There is no doubt about the significant life changes that are expected to follow after a divorce. There is only so much a divorcee may hold certain, as every divorce case is uniquely different. For instance, the outcome of a divorce may depend on circumstances such as children, shared assets, and alimony. In other instances, divorcees who are not citizens of the United States may also face additional challenges. This article will explore the implications and repercussions of going through a divorce after receiving a green card.

What Is a Green Card?

For non-citizens to better understand the repercussions of a divorce, we’ll take a look at a brief overview of what exactly is a Green Card. A Green Card is also known as a Permanent Resident Card, which allows a person to live and work permanently in the United States. There are multiple ways to obtain a Green Card, one of the common ways is through marriage. Generally, an immigrant spouse will receive a green card after getting married to a U.S. citizen. The status of the Green Card is further broken down into two categories; conditional permanent resident status and permanent resident status.

Related: How To Get a Green Card In California

Conditional Permanent Residency

An immigrant spouse typically receives a conditional permanent resident status in the first two years of their marriage. Broadly speaking, conditional residents have the same rights as permanent residents. For example, both conditional and permanent residents can travel in and out of the U.S., are authorized to employment without having to apply for a work permit, and are eligible to apply for U.S. citizenship. However, a divorce may have a more significant impact on the immigration status of a divorcee holding a conditional permanent resident status.

Permanent Residency

On the other hand, immigrant spouses wedded over two years are eligible to obtain a full permanent resident status by filing a petition with USCIS.

Getting a Divorce While Holding a Green Card

Individuals who file a divorce while obtaining a conditional resident status have a greater risk of losing their immigration status or even face deportation. To prevent losing their status, individuals can file form I-751 Petition to Remove Conditions on Residence with the USCIS. Normally, a petition to remove conditions on residence must be filed jointly with a spouse. However, in some cases, a divorce may make joint-filing impossible. In these cases, divorcees can file the petition with a waiver. The waiver is essentially a request that the joint-filing requirements can be waived and done without the support of the U.S. spouse.

Filing Form I-751 is no easy matter. There are several cases where fraudulent marriages are used as a way to gain citizenship. Therefore, USCIS heavily scrutinizes the petition to verify that spouses have entered into a real marriage rather than just to get a Green Card. Consequently, the waiver typically requires an additional burden of proof such as;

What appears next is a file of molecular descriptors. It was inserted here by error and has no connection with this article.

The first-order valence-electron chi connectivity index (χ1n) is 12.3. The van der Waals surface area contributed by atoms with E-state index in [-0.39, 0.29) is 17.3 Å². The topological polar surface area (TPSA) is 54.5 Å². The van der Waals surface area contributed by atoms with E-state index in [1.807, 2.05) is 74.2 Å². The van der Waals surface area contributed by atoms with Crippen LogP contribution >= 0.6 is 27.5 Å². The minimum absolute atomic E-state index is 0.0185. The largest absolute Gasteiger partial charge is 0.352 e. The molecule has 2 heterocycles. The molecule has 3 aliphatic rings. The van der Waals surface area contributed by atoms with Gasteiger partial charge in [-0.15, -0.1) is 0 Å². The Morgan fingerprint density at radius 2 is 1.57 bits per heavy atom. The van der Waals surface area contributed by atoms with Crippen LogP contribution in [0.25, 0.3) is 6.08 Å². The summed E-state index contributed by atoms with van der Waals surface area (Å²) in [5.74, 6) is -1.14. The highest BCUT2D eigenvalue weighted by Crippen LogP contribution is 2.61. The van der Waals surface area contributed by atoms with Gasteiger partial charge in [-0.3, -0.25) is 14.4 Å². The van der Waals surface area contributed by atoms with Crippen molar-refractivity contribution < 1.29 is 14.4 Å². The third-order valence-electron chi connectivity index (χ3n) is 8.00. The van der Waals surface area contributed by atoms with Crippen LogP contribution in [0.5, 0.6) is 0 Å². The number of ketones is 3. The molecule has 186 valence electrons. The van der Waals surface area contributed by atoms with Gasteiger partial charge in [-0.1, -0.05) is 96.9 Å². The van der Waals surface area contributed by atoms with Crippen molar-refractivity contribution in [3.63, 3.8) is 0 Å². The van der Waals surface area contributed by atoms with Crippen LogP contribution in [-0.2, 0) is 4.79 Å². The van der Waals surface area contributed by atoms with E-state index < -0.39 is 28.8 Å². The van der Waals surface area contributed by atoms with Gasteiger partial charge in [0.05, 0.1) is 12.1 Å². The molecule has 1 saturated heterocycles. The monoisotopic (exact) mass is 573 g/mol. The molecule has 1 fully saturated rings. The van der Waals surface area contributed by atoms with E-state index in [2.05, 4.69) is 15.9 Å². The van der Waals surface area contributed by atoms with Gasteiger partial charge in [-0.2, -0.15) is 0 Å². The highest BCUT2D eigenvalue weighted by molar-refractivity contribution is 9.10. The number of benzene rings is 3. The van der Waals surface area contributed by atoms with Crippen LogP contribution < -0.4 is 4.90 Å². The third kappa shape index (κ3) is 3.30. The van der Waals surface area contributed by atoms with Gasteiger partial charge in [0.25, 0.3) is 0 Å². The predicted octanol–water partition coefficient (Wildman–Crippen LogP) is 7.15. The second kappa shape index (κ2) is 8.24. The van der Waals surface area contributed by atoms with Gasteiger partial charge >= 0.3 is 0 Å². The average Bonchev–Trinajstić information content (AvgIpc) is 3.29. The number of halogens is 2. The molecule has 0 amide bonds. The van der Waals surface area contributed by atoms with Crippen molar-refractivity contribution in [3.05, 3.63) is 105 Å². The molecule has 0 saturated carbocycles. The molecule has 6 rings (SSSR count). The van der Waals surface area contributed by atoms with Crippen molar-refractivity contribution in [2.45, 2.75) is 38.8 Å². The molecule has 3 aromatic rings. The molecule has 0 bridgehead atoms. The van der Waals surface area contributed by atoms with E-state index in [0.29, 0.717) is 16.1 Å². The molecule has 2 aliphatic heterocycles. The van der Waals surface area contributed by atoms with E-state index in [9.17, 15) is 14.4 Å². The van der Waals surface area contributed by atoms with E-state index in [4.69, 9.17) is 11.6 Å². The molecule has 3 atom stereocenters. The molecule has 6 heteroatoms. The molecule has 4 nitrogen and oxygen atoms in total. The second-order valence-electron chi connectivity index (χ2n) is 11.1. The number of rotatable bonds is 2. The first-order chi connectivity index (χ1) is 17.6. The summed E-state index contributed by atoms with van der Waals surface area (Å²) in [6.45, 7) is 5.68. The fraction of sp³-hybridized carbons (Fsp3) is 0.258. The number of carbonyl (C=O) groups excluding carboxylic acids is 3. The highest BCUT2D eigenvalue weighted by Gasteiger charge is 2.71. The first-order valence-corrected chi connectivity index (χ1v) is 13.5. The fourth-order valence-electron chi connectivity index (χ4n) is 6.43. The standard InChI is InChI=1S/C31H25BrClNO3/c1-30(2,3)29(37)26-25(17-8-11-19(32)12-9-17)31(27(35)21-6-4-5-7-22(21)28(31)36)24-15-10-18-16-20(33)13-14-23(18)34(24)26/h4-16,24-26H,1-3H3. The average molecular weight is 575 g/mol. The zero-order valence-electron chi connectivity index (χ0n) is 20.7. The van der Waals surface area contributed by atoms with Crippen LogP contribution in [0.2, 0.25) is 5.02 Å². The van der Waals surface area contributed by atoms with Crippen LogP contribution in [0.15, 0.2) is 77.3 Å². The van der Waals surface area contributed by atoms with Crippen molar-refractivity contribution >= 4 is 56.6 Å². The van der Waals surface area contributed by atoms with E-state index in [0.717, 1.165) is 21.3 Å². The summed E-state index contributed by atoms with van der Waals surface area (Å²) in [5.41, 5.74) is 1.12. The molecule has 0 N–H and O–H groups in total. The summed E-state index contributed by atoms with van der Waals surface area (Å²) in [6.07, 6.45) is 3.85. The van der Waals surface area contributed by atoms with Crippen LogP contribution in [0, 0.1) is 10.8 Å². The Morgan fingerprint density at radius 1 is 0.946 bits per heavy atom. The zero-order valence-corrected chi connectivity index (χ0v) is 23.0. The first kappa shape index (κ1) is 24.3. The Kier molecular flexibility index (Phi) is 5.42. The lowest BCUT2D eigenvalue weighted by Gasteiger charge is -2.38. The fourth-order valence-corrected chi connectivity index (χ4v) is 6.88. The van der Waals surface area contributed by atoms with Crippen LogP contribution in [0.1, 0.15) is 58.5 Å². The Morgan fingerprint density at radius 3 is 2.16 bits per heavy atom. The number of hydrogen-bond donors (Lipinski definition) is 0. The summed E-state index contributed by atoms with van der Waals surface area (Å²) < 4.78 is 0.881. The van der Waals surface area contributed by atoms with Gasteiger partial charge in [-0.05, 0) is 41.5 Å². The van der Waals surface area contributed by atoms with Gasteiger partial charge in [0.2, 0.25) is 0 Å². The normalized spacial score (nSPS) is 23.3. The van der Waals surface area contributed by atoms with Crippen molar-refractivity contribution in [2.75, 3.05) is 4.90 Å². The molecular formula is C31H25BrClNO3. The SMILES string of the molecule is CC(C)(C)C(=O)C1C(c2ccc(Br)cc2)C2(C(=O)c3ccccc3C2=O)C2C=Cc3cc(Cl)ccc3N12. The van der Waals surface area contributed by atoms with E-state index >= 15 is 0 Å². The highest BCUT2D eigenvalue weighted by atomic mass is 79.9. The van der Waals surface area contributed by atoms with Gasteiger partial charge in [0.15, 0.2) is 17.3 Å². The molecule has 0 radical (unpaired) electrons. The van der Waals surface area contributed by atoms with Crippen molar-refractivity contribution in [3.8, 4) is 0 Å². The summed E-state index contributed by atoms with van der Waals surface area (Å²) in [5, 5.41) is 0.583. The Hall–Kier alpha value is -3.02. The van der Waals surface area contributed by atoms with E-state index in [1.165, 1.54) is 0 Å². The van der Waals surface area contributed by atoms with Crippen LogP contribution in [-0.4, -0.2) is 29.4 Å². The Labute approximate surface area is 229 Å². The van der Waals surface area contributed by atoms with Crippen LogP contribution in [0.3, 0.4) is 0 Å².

• Good Faith
    Example: the marriage was entered in good faith but was terminated through a divorce or annulment
  • Extreme Hardship
    For example: by revoking the immigration rights of the divorcee, the divorcee will be removed from the United States and result in extreme hardship.
  • Domestic Abuse
    Example: The marriage was entered in good faith, but the divorcee was a subject of abuse or extreme cruelty during the marriage.

Divorcees that can provide this evidence will generally be exempted from deportation. However, as earlier mentioned, form I-751 is under heavy scrutiny, and the stakes are high. An unsuccessful petition often results in removal proceedings. It is always recommended that an individual seeks consultation with an immigration attorney to ensure all the requirements are met and that there are no mistakes in the filing process.

Getting a Divorce After Holding a Permanent Resident Status

An immigrant spouse that has been wedded after two or more years will typically obtain permanent resident status. In this case, the divorcee is less likely to lose their immigration status or face deportation. Although a divorcee will still be allowed to remain in the U.S, divorce will still have some repercussions on obtaining citizenship. For instance, some delays might occur due to residency requirements. Generally, immigrants married to U.S. citizens must satisfy a three-year residency requirement before becoming naturalized citizens. However, after a divorce, the residency requirement time usually extended to five years.


Q: Will my immigration rights have an impact on other people?

A: A specific answer will depend on the circumstances of each case. Generally, a divorce may affect immigration status. In some cases, it may also have an impact on the people around you. For instance, if a family member or a relative’s stay in the U.S. is dependent on your sponsorship, their ability to remain in the country may also be affected.

Q: I’m an immigrant, married to a U.S. citizen. Will getting a divorce affect child custody?

A: Child custody is always determined by a “child’s best interest”. This is true for all divorce cases. Regardless of sex, religion, gender identity, or immigration status, a child’s best interest is the most important thing courts will consider when deciding which parent gets custody. In some cases, a parent may remain in the United States to obtain fair child custody agreements. It is best to consult an immigration attorney as soon as possible to help you on this matter.

Contact Pride Legal

If you or a loved one has been thinking about getting a divorce or applying for U.S. citizenship, we invite you to contact us at Pride Legal for legal counseling or any further questions. To protect your rights, hire someone who understands them.